- III. Global Health
- Through effective partnerships and innovative ideas, CGI strives to reduce the scale of preventable catastrophes. Global Health Working Group sessions will examine high-impact opportunities for governments, international organizations, the private sector, and civilians to collaborate on critical global health issues: fighting under-nutrition, over-nutrition and micro-nutrition deficiency, developing new vaccines and expanding the use of existing vaccines, and strengthening health systems, including low-cost IT solutions.
- IV. Poverty Alleviation
- Through the development and implementation of better tools, people everywhere are taking great strides in the global fight against poverty. The Poverty Alleviation Working Group at CGI asks how, in an increasingly complex and uncertain global trade environment, trade can benefit the world's poorest producers, and then seeks viable solutions. The group also identifies concrete steps that people can take to begin the process of restoration: creating jobs to generate domestic savings and reduce dependence on aid, linking businesses and NGOs in new collaborative initiatives, and equipping young leaders to organize communities, fight poverty and create wealth.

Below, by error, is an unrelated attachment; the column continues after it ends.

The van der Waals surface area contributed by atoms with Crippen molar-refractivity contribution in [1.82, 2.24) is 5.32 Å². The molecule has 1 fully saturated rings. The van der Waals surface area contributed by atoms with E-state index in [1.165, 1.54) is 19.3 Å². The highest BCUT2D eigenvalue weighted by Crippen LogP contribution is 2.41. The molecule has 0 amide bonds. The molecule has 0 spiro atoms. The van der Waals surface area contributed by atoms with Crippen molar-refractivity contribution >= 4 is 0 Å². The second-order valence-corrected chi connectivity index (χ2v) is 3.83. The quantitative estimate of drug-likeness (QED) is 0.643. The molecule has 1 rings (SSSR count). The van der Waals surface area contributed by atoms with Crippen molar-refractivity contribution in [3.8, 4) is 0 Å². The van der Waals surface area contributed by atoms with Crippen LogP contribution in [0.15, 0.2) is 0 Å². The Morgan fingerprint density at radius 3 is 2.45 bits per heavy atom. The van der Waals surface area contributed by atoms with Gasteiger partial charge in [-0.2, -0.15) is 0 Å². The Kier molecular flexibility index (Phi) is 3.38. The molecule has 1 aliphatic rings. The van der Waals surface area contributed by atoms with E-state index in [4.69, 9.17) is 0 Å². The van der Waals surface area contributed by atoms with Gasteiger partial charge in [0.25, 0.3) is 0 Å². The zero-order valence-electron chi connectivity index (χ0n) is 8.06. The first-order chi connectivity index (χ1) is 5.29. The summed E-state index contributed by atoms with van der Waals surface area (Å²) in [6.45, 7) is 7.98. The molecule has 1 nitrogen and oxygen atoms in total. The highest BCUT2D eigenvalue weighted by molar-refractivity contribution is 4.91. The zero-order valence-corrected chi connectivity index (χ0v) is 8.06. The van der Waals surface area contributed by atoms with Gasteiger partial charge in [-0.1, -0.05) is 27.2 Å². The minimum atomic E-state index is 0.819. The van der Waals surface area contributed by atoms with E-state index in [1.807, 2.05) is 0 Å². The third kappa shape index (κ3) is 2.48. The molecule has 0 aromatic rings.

The Next Generation of Service & Leadership
To help further cultivate a new generation of philanthropists and citizen-servants, President Clinton announced at the 2007 Meeting the launch of CGI-U, an effort to expand CGI to college campuses.
"I believe the world has never needed a community of givers more than it does today. CGI-U will serve as a catalyst for commitments of action by young people around the country to make a difference in their world," [†] Clinton said.
- The Clinton Global Initiative on YouTube
- The Clinton Global Initiative Home Page
- CGI Annual Meeting Press Statement
† Information courtesy of CGI website